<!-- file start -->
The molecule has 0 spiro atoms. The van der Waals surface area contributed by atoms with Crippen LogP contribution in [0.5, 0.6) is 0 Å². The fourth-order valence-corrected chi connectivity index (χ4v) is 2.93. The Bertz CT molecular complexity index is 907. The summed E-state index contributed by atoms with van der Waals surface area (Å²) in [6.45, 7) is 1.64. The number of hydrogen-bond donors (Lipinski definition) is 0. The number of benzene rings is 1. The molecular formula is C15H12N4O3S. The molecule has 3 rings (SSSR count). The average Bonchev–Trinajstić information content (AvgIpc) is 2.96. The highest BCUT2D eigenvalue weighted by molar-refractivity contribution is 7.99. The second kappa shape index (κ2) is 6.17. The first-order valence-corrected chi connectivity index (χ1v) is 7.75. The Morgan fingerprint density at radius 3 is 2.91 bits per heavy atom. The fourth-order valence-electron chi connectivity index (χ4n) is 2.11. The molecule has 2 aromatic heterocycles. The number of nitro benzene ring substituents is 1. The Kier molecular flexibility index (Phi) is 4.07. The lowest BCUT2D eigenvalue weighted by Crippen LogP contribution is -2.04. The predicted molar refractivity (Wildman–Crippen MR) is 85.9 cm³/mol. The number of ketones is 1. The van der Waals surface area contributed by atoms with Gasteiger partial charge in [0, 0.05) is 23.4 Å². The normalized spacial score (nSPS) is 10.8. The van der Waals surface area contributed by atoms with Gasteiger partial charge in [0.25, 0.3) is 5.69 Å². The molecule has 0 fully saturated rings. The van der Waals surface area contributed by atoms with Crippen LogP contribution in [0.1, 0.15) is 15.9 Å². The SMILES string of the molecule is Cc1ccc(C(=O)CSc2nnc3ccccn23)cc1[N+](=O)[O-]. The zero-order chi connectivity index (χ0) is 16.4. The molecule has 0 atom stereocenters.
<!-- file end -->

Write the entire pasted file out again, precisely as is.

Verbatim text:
The molecule has 0 spiro atoms. The van der Waals surface area contributed by atoms with Crippen LogP contribution in [0.5, 0.6) is 0 Å². The fourth-order valence-corrected chi connectivity index (χ4v) is 2.93. The Bertz CT molecular complexity index is 907. The summed E-state index contributed by atoms with van der Waals surface area (Å²) in [6.45, 7) is 1.64. The number of hydrogen-bond donors (Lipinski definition) is 0. The number of benzene rings is 1. The molecular formula is C15H12N4O3S. The molecule has 3 rings (SSSR count). The average Bonchev–Trinajstić information content (AvgIpc) is 2.96. The highest BCUT2D eigenvalue weighted by molar-refractivity contribution is 7.99. The second kappa shape index (κ2) is 6.17. The first-order valence-corrected chi connectivity index (χ1v) is 7.75. The Morgan fingerprint density at radius 3 is 2.91 bits per heavy atom. The fourth-order valence-electron chi connectivity index (χ4n) is 2.11. The molecule has 2 aromatic heterocycles. The number of nitro benzene ring substituents is 1. The Kier molecular flexibility index (Phi) is 4.07. The lowest BCUT2D eigenvalue weighted by Crippen LogP contribution is -2.04. The predicted molar refractivity (Wildman–Crippen MR) is 85.9 cm³/mol. The number of ketones is 1. The van der Waals surface area contributed by atoms with Gasteiger partial charge in [0, 0.05) is 23.4 Å². The normalized spacial score (nSPS) is 10.8. The van der Waals surface area contributed by atoms with Gasteiger partial charge in [0.25, 0.3) is 5.69 Å². The molecule has 0 fully saturated rings. The van der Waals surface area contributed by atoms with Crippen LogP contribution in [0.1, 0.15) is 15.9 Å². The SMILES string of the molecule is Cc1ccc(C(=O)CSc2nnc3ccccn23)cc1[N+](=O)[O-]. The zero-order chi connectivity index (χ0) is 16.4. The molecule has 0 atom stereocenters.